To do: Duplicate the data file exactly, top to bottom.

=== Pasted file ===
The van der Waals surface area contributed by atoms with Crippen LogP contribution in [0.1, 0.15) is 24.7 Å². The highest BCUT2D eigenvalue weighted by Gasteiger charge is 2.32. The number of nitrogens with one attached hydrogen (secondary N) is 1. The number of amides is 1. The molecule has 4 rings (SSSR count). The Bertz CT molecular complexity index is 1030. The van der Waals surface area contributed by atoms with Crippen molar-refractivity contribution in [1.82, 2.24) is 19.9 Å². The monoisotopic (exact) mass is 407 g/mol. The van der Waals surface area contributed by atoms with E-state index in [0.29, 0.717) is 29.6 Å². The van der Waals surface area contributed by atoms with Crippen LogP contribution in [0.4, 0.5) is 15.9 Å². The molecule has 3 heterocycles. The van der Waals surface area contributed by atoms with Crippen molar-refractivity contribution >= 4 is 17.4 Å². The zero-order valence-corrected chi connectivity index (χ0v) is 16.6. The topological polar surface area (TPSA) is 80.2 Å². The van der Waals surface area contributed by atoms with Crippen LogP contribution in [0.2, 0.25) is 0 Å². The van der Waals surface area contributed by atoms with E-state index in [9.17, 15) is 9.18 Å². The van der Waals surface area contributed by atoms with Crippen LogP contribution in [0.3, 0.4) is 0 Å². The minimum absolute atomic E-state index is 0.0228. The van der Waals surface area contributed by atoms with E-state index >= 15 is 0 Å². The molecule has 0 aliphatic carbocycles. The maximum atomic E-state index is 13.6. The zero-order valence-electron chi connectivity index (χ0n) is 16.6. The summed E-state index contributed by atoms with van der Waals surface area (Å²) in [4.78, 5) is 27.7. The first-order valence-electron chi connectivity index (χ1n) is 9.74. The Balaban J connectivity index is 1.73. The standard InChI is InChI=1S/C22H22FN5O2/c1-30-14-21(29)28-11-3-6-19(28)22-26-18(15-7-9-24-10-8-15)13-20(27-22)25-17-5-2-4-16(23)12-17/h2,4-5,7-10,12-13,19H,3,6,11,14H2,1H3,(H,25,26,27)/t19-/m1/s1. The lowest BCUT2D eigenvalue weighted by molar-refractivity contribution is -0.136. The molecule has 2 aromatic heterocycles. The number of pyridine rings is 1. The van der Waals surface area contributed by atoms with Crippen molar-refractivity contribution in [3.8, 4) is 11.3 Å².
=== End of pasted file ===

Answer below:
The van der Waals surface area contributed by atoms with Crippen LogP contribution in [0.1, 0.15) is 24.7 Å². The highest BCUT2D eigenvalue weighted by Gasteiger charge is 2.32. The number of nitrogens with one attached hydrogen (secondary N) is 1. The number of amides is 1. The molecule has 4 rings (SSSR count). The Bertz CT molecular complexity index is 1030. The van der Waals surface area contributed by atoms with Crippen molar-refractivity contribution in [1.82, 2.24) is 19.9 Å². The monoisotopic (exact) mass is 407 g/mol. The van der Waals surface area contributed by atoms with E-state index in [0.29, 0.717) is 29.6 Å². The van der Waals surface area contributed by atoms with Crippen LogP contribution in [0.4, 0.5) is 15.9 Å². The molecule has 3 heterocycles. The van der Waals surface area contributed by atoms with Crippen molar-refractivity contribution >= 4 is 17.4 Å². The zero-order valence-corrected chi connectivity index (χ0v) is 16.6. The topological polar surface area (TPSA) is 80.2 Å². The van der Waals surface area contributed by atoms with Crippen LogP contribution in [0.2, 0.25) is 0 Å². The van der Waals surface area contributed by atoms with E-state index in [9.17, 15) is 9.18 Å². The van der Waals surface area contributed by atoms with Crippen LogP contribution in [0.3, 0.4) is 0 Å². The minimum absolute atomic E-state index is 0.0228. The van der Waals surface area contributed by atoms with E-state index >= 15 is 0 Å². The molecule has 0 aliphatic carbocycles. The maximum atomic E-state index is 13.6. The zero-order valence-electron chi connectivity index (χ0n) is 16.6. The summed E-state index contributed by atoms with van der Waals surface area (Å²) in [4.78, 5) is 27.7. The first-order valence-electron chi connectivity index (χ1n) is 9.74. The Balaban J connectivity index is 1.73. The standard InChI is InChI=1S/C22H22FN5O2/c1-30-14-21(29)28-11-3-6-19(28)22-26-18(15-7-9-24-10-8-15)13-20(27-22)25-17-5-2-4-16(23)12-17/h2,4-5,7-10,12-13,19H,3,6,11,14H2,1H3,(H,25,26,27)/t19-/m1/s1. The lowest BCUT2D eigenvalue weighted by molar-refractivity contribution is -0.136. The molecule has 2 aromatic heterocycles. The number of pyridine rings is 1. The van der Waals surface area contributed by atoms with Crippen molar-refractivity contribution in [3.8, 4) is 11.3 Å².